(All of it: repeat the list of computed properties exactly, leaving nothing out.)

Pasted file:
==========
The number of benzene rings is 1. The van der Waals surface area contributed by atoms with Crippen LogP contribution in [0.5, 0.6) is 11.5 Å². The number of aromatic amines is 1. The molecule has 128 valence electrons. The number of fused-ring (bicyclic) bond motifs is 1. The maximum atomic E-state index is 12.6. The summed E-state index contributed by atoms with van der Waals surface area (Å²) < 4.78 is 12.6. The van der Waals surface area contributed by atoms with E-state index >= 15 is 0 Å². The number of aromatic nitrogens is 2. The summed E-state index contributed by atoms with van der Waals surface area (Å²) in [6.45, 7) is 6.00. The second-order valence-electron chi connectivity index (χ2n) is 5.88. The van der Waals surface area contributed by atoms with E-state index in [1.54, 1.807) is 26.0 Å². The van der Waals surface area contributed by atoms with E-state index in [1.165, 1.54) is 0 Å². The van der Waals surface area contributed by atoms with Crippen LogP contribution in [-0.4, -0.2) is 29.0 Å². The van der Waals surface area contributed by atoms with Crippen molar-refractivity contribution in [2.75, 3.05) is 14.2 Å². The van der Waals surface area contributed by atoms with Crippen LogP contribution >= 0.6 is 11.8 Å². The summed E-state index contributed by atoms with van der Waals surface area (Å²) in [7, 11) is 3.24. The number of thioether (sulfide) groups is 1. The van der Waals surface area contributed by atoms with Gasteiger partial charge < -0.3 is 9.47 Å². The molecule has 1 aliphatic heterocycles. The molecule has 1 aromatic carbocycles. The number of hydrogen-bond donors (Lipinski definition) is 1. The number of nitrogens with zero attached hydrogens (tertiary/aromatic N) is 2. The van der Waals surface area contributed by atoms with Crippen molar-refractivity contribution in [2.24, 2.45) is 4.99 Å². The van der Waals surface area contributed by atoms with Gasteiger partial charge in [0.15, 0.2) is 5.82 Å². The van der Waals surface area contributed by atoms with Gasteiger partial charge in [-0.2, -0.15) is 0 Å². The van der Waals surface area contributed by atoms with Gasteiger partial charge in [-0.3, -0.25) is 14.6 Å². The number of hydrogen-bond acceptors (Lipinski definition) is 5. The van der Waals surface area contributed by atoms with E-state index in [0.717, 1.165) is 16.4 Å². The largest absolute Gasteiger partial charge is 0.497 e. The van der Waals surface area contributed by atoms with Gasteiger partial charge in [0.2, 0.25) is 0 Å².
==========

The number of benzene rings is 1. The van der Waals surface area contributed by atoms with Crippen LogP contribution in [0.5, 0.6) is 11.5 Å². The number of aromatic amines is 1. The molecule has 128 valence electrons. The number of fused-ring (bicyclic) bond motifs is 1. The maximum atomic E-state index is 12.6. The summed E-state index contributed by atoms with van der Waals surface area (Å²) < 4.78 is 12.6. The van der Waals surface area contributed by atoms with E-state index >= 15 is 0 Å². The number of aromatic nitrogens is 2. The summed E-state index contributed by atoms with van der Waals surface area (Å²) in [6.45, 7) is 6.00. The second-order valence-electron chi connectivity index (χ2n) is 5.88. The van der Waals surface area contributed by atoms with E-state index in [1.54, 1.807) is 26.0 Å². The van der Waals surface area contributed by atoms with E-state index in [1.165, 1.54) is 0 Å². The van der Waals surface area contributed by atoms with Crippen LogP contribution in [-0.4, -0.2) is 29.0 Å². The van der Waals surface area contributed by atoms with Crippen molar-refractivity contribution in [2.75, 3.05) is 14.2 Å². The van der Waals surface area contributed by atoms with Crippen LogP contribution >= 0.6 is 11.8 Å². The summed E-state index contributed by atoms with van der Waals surface area (Å²) in [7, 11) is 3.24. The number of thioether (sulfide) groups is 1. The van der Waals surface area contributed by atoms with Gasteiger partial charge < -0.3 is 9.47 Å². The molecule has 1 aliphatic heterocycles. The molecule has 1 aromatic carbocycles. The number of hydrogen-bond donors (Lipinski definition) is 1. The number of nitrogens with zero attached hydrogens (tertiary/aromatic N) is 2. The van der Waals surface area contributed by atoms with Crippen molar-refractivity contribution in [2.24, 2.45) is 4.99 Å². The van der Waals surface area contributed by atoms with Gasteiger partial charge in [0.15, 0.2) is 5.82 Å². The van der Waals surface area contributed by atoms with Gasteiger partial charge in [-0.2, -0.15) is 0 Å². The van der Waals surface area contributed by atoms with Gasteiger partial charge in [-0.3, -0.25) is 14.6 Å². The number of hydrogen-bond acceptors (Lipinski definition) is 5. The van der Waals surface area contributed by atoms with E-state index in [0.717, 1.165) is 16.4 Å². The largest absolute Gasteiger partial charge is 0.497 e. The van der Waals surface area contributed by atoms with Gasteiger partial charge in [0.2, 0.25) is 0 Å².